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how can I use Encapsulation?

 
umut uzumcu
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Can anybody give me an example how can i use encapsulation to hide the non-essential details of an object?
 
Abdulla Mamuwala
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I doubt if encapsulation in Java means "hiding non-essential details of an object".
"Encapsulation is the ability of an object to place a boundary around its properties (ie. data) and methods (ie. operations). "

Reference URL
 
Adam Nace
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Originally posted by Abdulla Mamuwala:
I doubt if encapsulation in Java means "hiding non-essential details of an object".
"Encapsulation is the ability of an object to place a boundary around its properties (ie. data) and methods (ie. operations). "

Reference URL


Don't be so quick to shoot somebody down like that.

If you look up the definition of encapsulation on Wikipedia, for example, it claims that encapsulation is the culmination of both separation of concerns and information hiding.

It is a concept that is relatively new, in the grand scheme of things (as are all concepts in computer science), and it's meaning is often different depending on who uses it.

While Wikipedia is certainly not the authoritative source of all definitions, I'd like to see your proof that your definition is more accurate.


It is, however, hard to show an good example that says "this is encapsulation through hiding of non-essential details".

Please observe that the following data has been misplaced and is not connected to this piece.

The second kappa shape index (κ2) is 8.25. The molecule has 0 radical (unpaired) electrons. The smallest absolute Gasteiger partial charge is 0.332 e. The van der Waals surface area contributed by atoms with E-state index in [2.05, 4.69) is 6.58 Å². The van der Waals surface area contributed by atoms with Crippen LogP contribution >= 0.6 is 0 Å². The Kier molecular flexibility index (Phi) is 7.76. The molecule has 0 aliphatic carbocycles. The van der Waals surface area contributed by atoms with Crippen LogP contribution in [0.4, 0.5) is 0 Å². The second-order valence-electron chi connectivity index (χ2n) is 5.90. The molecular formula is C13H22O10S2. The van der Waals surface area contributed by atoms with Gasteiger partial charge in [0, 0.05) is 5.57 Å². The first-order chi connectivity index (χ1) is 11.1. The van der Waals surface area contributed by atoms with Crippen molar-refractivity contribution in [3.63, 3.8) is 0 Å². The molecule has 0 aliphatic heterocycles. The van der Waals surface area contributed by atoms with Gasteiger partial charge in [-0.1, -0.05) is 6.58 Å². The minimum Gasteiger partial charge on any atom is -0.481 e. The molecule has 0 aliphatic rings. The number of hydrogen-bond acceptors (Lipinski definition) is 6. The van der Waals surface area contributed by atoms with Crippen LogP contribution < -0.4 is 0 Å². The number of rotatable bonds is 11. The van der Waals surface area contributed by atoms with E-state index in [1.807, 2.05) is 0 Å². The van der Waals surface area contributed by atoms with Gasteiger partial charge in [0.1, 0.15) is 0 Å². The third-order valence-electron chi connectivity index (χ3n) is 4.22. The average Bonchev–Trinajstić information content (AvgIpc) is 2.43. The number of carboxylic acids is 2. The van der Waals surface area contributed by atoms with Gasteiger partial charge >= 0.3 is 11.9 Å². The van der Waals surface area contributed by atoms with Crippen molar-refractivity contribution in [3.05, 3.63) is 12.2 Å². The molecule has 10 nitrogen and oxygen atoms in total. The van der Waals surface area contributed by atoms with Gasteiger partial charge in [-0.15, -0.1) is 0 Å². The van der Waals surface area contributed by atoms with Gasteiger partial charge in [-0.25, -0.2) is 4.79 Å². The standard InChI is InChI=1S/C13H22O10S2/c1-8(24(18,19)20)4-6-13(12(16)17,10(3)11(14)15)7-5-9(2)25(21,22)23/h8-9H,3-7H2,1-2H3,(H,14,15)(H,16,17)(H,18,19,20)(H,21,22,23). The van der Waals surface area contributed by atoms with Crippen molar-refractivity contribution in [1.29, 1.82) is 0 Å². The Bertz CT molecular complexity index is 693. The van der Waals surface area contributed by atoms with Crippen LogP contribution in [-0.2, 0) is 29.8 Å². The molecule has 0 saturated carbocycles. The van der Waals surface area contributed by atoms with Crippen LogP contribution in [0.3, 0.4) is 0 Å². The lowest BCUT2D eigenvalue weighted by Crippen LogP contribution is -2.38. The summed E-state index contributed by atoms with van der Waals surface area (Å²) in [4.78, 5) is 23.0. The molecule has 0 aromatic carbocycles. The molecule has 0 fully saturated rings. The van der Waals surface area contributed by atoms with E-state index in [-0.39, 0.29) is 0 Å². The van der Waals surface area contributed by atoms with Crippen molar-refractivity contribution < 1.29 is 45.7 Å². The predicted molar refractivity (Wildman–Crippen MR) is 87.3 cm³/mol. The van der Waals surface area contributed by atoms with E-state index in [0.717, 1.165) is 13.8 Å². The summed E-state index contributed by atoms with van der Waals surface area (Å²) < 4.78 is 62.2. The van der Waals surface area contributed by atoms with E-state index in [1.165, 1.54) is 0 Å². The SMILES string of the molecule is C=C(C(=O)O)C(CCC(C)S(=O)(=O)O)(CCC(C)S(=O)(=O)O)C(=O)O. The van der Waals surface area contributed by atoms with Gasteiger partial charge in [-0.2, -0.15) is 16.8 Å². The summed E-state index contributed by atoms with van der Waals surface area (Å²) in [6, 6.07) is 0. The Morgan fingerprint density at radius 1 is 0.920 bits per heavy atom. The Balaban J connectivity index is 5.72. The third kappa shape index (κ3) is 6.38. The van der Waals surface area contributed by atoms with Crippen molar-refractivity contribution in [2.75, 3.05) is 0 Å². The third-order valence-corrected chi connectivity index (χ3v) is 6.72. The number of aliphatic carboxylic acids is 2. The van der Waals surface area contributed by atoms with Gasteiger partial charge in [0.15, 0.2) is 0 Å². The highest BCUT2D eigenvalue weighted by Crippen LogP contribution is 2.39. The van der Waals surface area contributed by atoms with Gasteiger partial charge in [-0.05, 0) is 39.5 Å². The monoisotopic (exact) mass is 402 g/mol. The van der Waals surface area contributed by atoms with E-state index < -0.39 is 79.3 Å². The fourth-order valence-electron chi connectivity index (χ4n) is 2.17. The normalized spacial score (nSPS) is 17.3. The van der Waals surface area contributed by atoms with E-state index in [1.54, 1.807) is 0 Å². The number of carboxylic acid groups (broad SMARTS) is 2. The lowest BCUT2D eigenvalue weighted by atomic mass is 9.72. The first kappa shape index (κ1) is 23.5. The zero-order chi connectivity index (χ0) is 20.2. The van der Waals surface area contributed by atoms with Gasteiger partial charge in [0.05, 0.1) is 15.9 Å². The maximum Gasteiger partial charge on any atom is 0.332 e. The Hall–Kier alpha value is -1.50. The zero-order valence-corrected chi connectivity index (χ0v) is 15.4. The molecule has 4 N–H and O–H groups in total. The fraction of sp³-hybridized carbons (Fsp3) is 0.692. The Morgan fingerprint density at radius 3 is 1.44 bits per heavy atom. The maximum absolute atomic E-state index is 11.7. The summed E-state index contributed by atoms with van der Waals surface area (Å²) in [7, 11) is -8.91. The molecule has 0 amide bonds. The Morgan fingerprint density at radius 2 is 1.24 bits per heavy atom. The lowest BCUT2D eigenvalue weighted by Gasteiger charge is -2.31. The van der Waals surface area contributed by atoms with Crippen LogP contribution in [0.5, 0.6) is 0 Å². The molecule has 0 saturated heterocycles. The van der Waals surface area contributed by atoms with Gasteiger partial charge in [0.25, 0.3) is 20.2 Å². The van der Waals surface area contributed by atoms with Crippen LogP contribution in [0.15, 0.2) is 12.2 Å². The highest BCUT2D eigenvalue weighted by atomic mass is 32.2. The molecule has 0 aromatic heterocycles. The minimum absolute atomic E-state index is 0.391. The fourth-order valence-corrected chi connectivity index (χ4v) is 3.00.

What you really need to understand is the difference between "interface" and "implementation".

Anything that is implementation and not part of the public interface of a class is "hidden" or "encapsulated" in the class in which it is defined. That is, it cannot be seen or directly used by other classes.

- Adam
 
umut uzumcu
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Anything that is implementation and not part of the public interface of a class is "hidden" or "encapsulated" in the class in which it is defined. That is, it cannot be seen or directly used by other classes.


Yes thats right about the encapsulatin. But I used private for all variables in a class and it gives me the error "Illegal start of expression" Why?
 
Adam Nace
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Originally posted by umut uzumcu:


Yes thats right about the encapsulatin. But I used private for all variables in a class and it gives me the error "Illegal start of expression" Why?



Okay, illegal start of expression has nothing to do with whether variables are private or not.

Usually, this problem is caused by forgetting a semi-colon or by forgetting a closing bracket or brace.

Try looking at the lines of code surrounding the line number where the exception is generated.

If you still can't figure it out, post the code, and one of us might be able to spot the problem for you.

- Adam
 
umut uzumcu